A: I am on the CWA board as VP and secretary. I worked on the Book of the Year Award contest for a couple of years. Then one day Randy Richardson, our president, and I were talking about the future of CWA and I said I thought we should put together a writers conference. He said that had been his vision for a very long time, that it was something he felt was needed in Chicago. He told me some years ago one of the board members started to plan one. She had gotten pretty far, he said, and then it got too difficult and she gave up. He was all for the idea of trying it again but he didn’t want to be the one to do it. He said if I did, he’d be 1000% behind me.
I’ve been to a number of conferences; some excellent, some less than excellent, some friendly, some stuffy, and I had a very clear vision of what I wanted ours to be; the best of each one of those.
So that’s been my special project. Let’s Just Write! An Uncommon Writers Conference focuses on the art, craft and community of writing and we’ve gotten great feedback on it. 2020 will be our third year and it’s becoming our signature event. It’s been a labor of love and we’re all very proud of it.
Q: What is your favorite moment of being a CWA board member so far?
A: When Randy asked me to join the board. I was very honored. He’s created an amazing organization and I’m proud to be part of it and to be in the company of the other board members. We’re a diverse group, all working toward the same goal of fulfilling Randy’s vision by fostering an inclusive, supportive atmosphere and giving back to our membership.
Q: Every writer needs a few stars to align to help create good literary work. What resources do you work best with and why?
A: I have always found motivation in being in the company of other writers. I’ve participated in a number of critique groups, I’ve attended lots of conferences, writing workshops, online writing classes and writing retreats, and I always learn something from every one of those. And at conferences and workshops I always meet at least one person, sometimes more, who becomes a friend. That’s what helps me become a better writer: community…that’s my favorite resource. I’ve always found the writing community to be supportive and encouraging, and that’s a gift.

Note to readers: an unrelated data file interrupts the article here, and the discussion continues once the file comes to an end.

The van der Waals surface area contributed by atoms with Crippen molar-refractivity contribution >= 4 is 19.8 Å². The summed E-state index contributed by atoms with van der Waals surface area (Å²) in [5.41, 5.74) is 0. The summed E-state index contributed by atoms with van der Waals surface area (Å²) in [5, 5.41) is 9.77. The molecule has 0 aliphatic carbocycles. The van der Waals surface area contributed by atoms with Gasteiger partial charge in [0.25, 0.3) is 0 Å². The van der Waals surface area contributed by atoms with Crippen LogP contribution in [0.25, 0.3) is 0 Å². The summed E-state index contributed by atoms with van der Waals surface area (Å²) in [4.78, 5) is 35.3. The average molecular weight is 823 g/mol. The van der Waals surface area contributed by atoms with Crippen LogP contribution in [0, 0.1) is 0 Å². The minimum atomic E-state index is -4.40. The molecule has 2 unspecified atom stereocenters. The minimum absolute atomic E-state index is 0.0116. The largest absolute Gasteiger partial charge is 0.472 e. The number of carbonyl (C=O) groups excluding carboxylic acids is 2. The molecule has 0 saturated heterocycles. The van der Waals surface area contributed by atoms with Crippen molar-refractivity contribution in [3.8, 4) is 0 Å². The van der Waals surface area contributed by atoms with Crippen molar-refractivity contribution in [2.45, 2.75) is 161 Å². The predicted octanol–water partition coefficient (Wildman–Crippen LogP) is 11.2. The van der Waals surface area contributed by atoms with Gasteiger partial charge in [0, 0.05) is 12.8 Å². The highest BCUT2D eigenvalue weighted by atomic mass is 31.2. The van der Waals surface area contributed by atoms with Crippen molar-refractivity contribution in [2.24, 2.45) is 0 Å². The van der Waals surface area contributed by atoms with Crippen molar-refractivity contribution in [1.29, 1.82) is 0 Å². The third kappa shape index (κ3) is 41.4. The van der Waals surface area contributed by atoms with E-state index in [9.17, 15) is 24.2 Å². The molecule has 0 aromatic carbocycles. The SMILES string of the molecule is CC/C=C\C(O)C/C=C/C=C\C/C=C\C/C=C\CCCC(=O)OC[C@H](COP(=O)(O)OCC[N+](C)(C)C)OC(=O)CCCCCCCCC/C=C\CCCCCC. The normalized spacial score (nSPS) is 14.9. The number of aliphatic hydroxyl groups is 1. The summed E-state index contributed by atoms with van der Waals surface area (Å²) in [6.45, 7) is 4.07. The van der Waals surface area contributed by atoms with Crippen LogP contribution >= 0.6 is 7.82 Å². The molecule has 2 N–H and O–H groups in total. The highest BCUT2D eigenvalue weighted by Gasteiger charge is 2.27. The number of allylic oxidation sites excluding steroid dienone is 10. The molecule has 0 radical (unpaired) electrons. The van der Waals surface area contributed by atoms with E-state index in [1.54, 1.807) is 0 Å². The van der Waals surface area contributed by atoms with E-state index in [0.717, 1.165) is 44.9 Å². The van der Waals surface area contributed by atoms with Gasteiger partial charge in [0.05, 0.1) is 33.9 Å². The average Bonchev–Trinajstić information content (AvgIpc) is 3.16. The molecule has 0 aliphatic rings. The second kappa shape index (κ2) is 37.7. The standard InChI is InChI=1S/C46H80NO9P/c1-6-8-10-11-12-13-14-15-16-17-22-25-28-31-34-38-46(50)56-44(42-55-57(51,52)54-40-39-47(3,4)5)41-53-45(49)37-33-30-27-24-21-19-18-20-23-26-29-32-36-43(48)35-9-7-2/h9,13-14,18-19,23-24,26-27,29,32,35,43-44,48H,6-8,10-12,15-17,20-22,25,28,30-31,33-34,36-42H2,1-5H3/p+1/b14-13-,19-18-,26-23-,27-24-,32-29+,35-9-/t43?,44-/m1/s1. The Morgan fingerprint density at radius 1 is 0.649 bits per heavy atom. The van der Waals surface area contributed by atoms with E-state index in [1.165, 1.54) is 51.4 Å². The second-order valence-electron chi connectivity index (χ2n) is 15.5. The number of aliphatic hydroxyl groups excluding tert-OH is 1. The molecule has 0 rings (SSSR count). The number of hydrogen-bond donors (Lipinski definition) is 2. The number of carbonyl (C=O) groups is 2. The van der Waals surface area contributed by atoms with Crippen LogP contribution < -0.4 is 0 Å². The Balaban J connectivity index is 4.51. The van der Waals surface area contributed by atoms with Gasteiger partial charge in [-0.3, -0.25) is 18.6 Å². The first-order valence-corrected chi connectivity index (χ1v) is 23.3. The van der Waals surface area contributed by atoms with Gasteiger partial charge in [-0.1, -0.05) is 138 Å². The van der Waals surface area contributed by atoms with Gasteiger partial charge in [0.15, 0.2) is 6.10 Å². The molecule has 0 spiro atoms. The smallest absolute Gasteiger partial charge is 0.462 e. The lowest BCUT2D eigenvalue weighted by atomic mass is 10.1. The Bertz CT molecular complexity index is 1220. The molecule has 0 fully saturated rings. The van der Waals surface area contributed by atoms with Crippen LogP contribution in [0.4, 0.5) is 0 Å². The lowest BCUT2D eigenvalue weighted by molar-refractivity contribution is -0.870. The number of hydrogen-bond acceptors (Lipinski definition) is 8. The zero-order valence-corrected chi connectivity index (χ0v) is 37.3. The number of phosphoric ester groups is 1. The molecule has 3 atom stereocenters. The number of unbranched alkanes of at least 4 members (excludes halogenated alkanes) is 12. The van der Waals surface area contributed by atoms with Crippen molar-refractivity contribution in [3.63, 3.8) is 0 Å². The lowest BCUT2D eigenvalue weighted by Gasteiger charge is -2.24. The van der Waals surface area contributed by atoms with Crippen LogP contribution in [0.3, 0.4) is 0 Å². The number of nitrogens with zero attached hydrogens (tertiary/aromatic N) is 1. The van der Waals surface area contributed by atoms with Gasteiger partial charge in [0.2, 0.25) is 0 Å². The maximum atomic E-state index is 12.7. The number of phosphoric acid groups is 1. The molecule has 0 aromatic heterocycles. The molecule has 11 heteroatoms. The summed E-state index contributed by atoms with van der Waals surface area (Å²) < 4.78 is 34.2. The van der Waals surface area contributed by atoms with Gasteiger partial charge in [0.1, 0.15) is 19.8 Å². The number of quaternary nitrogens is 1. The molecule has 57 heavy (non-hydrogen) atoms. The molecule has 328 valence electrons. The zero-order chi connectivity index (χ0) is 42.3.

Q: What accomplishment in your writing life has had the most impact on you as a writer?
A: The single most impactful moment in my writing life is the day I got the call from St. Martin’s Press that they wanted to publish my book, What More Could You Wish For. That was a can-you-believe-this moment; incredible and amazing; a dream coming to life.
But I would have to say the accomplishment that means the most to me is finishing the book in the first place. Writing a book is really hard. I’ve been working on two others ever since, trying to finish one or both of those. It'll happen. Eventually.
Bio: Samantha Hoffman is a writer, editor, personal assistant, private chef, runner (8-time marathoner), film and theatre buff, world traveler. She is the author of What More Could You Wish For (St. Martin's Press), V.P. of the Chicago Writers Association and Executive Director of Let's Just Write! An Uncommon Writers Conference. Visit her at www.samanthahoffman.com
Meryl D'Sa, transplant from Mumbai, recently earned her MFA in Creative Writing from Florida Atlantic University, where she also worked as a graduate teaching assistant and as the visual art editor and social media handler for the program’s literary magazine Swamp Ape Review. In her writing, she often tries to go beyond what feels comfortable in order to better understand herself and the world. She writes, she breaks form, she reads, she pets dogs, she lovers ginger wine and all kinds of peppers.
Write City Magazine
Write City Review
Windy City Reviews
Book of the Year
First Chapter Contest
Chicago Writers Association
Make a Difference!